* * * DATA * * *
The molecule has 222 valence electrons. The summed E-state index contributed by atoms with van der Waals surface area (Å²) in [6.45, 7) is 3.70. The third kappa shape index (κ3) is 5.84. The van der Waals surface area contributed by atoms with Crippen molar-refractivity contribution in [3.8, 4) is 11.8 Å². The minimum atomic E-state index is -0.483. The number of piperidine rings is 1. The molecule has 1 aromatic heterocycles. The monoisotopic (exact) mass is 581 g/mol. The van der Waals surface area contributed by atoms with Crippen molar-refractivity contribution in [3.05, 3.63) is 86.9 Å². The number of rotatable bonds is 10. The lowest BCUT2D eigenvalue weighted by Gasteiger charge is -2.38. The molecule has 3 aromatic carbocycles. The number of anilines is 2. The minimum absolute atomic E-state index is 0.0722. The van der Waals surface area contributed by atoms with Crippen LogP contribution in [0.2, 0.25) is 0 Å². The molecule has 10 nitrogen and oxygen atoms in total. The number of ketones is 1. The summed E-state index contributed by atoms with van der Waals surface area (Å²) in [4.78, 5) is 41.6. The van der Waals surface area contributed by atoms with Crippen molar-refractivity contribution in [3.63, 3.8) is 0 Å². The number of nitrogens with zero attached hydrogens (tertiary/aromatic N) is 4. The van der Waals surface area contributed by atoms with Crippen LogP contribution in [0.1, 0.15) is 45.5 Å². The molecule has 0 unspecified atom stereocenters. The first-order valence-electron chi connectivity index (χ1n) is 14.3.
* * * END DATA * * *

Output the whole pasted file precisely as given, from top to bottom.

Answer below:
The molecule has 222 valence electrons. The summed E-state index contributed by atoms with van der Waals surface area (Å²) in [6.45, 7) is 3.70. The third kappa shape index (κ3) is 5.84. The van der Waals surface area contributed by atoms with Crippen molar-refractivity contribution in [3.8, 4) is 11.8 Å². The minimum atomic E-state index is -0.483. The number of piperidine rings is 1. The molecule has 1 aromatic heterocycles. The monoisotopic (exact) mass is 581 g/mol. The van der Waals surface area contributed by atoms with Crippen molar-refractivity contribution in [3.05, 3.63) is 86.9 Å². The number of rotatable bonds is 10. The lowest BCUT2D eigenvalue weighted by Gasteiger charge is -2.38. The molecule has 3 aromatic carbocycles. The number of anilines is 2. The minimum absolute atomic E-state index is 0.0722. The van der Waals surface area contributed by atoms with Crippen LogP contribution in [0.2, 0.25) is 0 Å². The molecule has 10 nitrogen and oxygen atoms in total. The number of ketones is 1. The summed E-state index contributed by atoms with van der Waals surface area (Å²) in [4.78, 5) is 41.6. The van der Waals surface area contributed by atoms with Crippen molar-refractivity contribution in [3.63, 3.8) is 0 Å². The number of nitrogens with zero attached hydrogens (tertiary/aromatic N) is 4. The van der Waals surface area contributed by atoms with Crippen LogP contribution in [0.1, 0.15) is 45.5 Å². The molecule has 0 unspecified atom stereocenters. The first-order valence-electron chi connectivity index (χ1n) is 14.3.